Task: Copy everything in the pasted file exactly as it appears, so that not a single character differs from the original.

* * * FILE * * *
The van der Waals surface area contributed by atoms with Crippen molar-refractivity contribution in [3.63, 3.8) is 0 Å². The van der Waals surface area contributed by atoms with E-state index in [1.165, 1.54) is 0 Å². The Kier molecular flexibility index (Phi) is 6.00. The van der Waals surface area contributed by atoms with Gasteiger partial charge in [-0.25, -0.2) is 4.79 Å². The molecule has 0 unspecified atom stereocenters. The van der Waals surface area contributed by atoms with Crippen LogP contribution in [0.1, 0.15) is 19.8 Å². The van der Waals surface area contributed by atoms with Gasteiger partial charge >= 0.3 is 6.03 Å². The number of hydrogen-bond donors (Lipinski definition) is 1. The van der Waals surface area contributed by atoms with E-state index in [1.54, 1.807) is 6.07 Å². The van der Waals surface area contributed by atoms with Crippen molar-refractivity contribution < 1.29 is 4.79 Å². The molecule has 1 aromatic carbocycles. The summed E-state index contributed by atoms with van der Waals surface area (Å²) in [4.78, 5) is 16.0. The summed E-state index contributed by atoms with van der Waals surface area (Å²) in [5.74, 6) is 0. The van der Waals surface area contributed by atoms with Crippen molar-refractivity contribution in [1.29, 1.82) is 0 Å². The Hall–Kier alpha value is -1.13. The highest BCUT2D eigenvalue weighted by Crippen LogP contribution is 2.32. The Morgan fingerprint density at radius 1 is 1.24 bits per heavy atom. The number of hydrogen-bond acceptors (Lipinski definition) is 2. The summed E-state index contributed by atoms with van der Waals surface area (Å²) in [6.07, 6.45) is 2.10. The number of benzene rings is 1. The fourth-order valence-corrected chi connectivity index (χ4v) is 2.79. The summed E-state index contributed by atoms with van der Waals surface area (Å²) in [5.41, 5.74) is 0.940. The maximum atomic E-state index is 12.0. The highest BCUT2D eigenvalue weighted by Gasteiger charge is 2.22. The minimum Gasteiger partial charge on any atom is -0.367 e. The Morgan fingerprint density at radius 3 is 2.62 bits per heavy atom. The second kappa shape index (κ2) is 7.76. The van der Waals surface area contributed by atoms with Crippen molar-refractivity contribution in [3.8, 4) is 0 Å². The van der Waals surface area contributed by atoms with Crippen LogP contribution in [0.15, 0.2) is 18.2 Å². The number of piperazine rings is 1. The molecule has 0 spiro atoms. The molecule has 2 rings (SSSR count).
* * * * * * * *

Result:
The van der Waals surface area contributed by atoms with Crippen molar-refractivity contribution in [3.63, 3.8) is 0 Å². The van der Waals surface area contributed by atoms with E-state index in [1.165, 1.54) is 0 Å². The Kier molecular flexibility index (Phi) is 6.00. The van der Waals surface area contributed by atoms with Gasteiger partial charge in [-0.25, -0.2) is 4.79 Å². The molecule has 0 unspecified atom stereocenters. The van der Waals surface area contributed by atoms with Crippen LogP contribution in [0.1, 0.15) is 19.8 Å². The van der Waals surface area contributed by atoms with Gasteiger partial charge >= 0.3 is 6.03 Å². The number of hydrogen-bond donors (Lipinski definition) is 1. The van der Waals surface area contributed by atoms with E-state index in [1.54, 1.807) is 6.07 Å². The van der Waals surface area contributed by atoms with Crippen molar-refractivity contribution < 1.29 is 4.79 Å². The molecule has 1 aromatic carbocycles. The summed E-state index contributed by atoms with van der Waals surface area (Å²) in [4.78, 5) is 16.0. The summed E-state index contributed by atoms with van der Waals surface area (Å²) in [5.74, 6) is 0. The van der Waals surface area contributed by atoms with Crippen molar-refractivity contribution in [1.29, 1.82) is 0 Å². The Hall–Kier alpha value is -1.13. The highest BCUT2D eigenvalue weighted by Crippen LogP contribution is 2.32. The Morgan fingerprint density at radius 1 is 1.24 bits per heavy atom. The number of hydrogen-bond acceptors (Lipinski definition) is 2. The summed E-state index contributed by atoms with van der Waals surface area (Å²) in [6.07, 6.45) is 2.10. The number of benzene rings is 1. The fourth-order valence-corrected chi connectivity index (χ4v) is 2.79. The summed E-state index contributed by atoms with van der Waals surface area (Å²) in [5.41, 5.74) is 0.940. The maximum atomic E-state index is 12.0. The highest BCUT2D eigenvalue weighted by Gasteiger charge is 2.22. The minimum Gasteiger partial charge on any atom is -0.367 e. The Morgan fingerprint density at radius 3 is 2.62 bits per heavy atom. The second kappa shape index (κ2) is 7.76. The van der Waals surface area contributed by atoms with Crippen molar-refractivity contribution in [3.8, 4) is 0 Å². The van der Waals surface area contributed by atoms with Crippen LogP contribution in [0.15, 0.2) is 18.2 Å². The number of piperazine rings is 1. The molecule has 0 spiro atoms. The molecule has 2 rings (SSSR count).